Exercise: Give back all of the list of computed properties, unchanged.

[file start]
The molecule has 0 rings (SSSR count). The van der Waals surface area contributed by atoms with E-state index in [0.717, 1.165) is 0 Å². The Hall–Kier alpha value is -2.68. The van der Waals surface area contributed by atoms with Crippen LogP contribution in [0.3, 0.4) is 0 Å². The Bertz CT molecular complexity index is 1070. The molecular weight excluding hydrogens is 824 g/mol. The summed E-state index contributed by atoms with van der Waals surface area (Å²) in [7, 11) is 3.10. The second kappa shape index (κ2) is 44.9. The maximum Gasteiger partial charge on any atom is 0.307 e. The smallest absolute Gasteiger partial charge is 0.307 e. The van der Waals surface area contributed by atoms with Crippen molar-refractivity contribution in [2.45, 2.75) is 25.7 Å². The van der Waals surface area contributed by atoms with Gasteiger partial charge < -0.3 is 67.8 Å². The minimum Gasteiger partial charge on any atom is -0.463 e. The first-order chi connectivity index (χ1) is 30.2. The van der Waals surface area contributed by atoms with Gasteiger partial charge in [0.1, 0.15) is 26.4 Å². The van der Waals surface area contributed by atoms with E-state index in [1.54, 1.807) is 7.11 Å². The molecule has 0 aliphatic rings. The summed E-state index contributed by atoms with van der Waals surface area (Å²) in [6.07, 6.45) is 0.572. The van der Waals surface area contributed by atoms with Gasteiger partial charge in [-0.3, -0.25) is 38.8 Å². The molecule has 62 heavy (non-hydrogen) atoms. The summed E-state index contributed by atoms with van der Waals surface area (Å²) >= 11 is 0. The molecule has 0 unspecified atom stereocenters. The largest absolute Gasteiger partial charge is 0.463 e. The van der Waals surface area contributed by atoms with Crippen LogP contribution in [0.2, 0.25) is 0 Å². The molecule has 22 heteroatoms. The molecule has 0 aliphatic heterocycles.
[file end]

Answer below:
The molecule has 0 rings (SSSR count). The van der Waals surface area contributed by atoms with E-state index in [0.717, 1.165) is 0 Å². The Hall–Kier alpha value is -2.68. The van der Waals surface area contributed by atoms with Crippen LogP contribution in [0.3, 0.4) is 0 Å². The Bertz CT molecular complexity index is 1070. The molecular weight excluding hydrogens is 824 g/mol. The summed E-state index contributed by atoms with van der Waals surface area (Å²) in [7, 11) is 3.10. The second kappa shape index (κ2) is 44.9. The maximum Gasteiger partial charge on any atom is 0.307 e. The smallest absolute Gasteiger partial charge is 0.307 e. The van der Waals surface area contributed by atoms with Crippen molar-refractivity contribution in [2.45, 2.75) is 25.7 Å². The van der Waals surface area contributed by atoms with Gasteiger partial charge < -0.3 is 67.8 Å². The minimum Gasteiger partial charge on any atom is -0.463 e. The first-order chi connectivity index (χ1) is 30.2. The van der Waals surface area contributed by atoms with Gasteiger partial charge in [0.1, 0.15) is 26.4 Å². The van der Waals surface area contributed by atoms with E-state index in [1.54, 1.807) is 7.11 Å². The molecule has 0 aliphatic rings. The summed E-state index contributed by atoms with van der Waals surface area (Å²) in [6.07, 6.45) is 0.572. The van der Waals surface area contributed by atoms with Gasteiger partial charge in [-0.3, -0.25) is 38.8 Å². The molecule has 62 heavy (non-hydrogen) atoms. The summed E-state index contributed by atoms with van der Waals surface area (Å²) >= 11 is 0. The molecule has 0 unspecified atom stereocenters. The largest absolute Gasteiger partial charge is 0.463 e. The van der Waals surface area contributed by atoms with Crippen LogP contribution in [0.2, 0.25) is 0 Å². The molecule has 22 heteroatoms. The molecule has 0 aliphatic heterocycles.